EC in India, Nepal and Bhutan

A first training workshop took place in Goa, India, between the 10th and the 13th of April, 2017, with participants from Nepal, Bhutan, Indonesia and also from many different states in India. A second one followed in Pondicherry, starting on the 11th of September. This was jointly organised with the M.S. Swaminathan Research Foundation in Chennai.

The mapping exercise which was carried out as part of the “Capitalization of Experiences for Greater Impact in Rural Development” project in 2016 showed many projects and organizations interested in joining. Many of them were found in India and in Asia in general. This is not a part of the world which CTA generally covers, but the project was especially interested in working there.

Group discussions

A learning process

In short, the main objective of this process has been to start an experience capitalization process with all participants, and to draw specific lessons regarding the process, guiding future workshops. The first meeting followed the model tried out elsewhere: it was planned for four days, and followed a “learning by doing” approach. This meant that participants were invited to start an experience capitalization process, and not just to discuss the concepts, principles and methodology to follow.

But even though this workshop followed a model tried before, the facilitators added a few elements both to content and delivery. This has helped see, for example, that asking participants to share information before the workshop starts can be very useful. By the time participants got together in Goa, they all knew who was coming, they had all shared information about their work, and they had already discussed the programme and the activities which were to start. Equally positive was to start many sessions with a short presentation made by a few participants. Their individual experience was used to present a subject, and to identify the key issues for discussion. And the facilitators showed that it is a good practice to have a short evaluation at the end of every day, and to invite a few participants to do a short recap at the beginning of the second, third and fourth days. This helped see which points were clear, and also those which needed to be discussed again.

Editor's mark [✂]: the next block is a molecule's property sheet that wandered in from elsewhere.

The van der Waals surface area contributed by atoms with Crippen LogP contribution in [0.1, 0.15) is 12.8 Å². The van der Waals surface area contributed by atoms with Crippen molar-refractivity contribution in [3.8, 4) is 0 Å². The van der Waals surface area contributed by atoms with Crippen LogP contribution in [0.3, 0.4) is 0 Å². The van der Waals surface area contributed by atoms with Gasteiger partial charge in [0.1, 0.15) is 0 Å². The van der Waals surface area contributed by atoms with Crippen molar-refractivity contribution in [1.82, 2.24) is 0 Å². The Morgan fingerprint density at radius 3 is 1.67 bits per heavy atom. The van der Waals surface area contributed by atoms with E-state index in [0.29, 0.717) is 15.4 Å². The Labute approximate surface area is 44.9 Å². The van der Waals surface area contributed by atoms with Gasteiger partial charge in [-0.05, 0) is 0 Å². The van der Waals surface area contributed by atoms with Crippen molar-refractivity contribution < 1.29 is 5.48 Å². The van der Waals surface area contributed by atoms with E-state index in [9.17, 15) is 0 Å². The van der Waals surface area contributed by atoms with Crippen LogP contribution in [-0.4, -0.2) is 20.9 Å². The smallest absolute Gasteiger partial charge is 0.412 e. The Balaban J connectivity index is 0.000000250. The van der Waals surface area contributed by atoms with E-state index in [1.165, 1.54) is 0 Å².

Regarding the process, a general conclusion was that more attention needs to be given to the “boundaries”, and to the selection of each case. Participants agreed that their descriptions needed to consider the achievements and results seen with each case, together with the main difficulties and challenges, but repeated that they all had very little time to look at the details, like the dates for each activities, or the number of people involved. Next, they also saw some difficulties with the analysis: some of the words used, like “positive aspects”, were not altogether clear. It was therefore necessary to modify and explain fully the terms used in the templates participants were expected to fill in describing their cases. Last, they also agreed that talking about sharing the main lessons before actually describing a case may make sense – helping them see the whole process more clearly from the beginning.

A second workshop

A few months later, participants (unfortunately, not all of them!) met again in Pondicherry. The aim of this second meeting was to refine and finalise the case study documents all of them were preparing, and exploring the possibilities for institutionalising the approach within their organisations.  The workshop was thus designed to allow participants time to work on their cases, getting the comments of resource persons as well as of their peers; to present these succinctly to different audiences, and to develop a basic plan for the institutionalisation of the approach.

A lot of lessons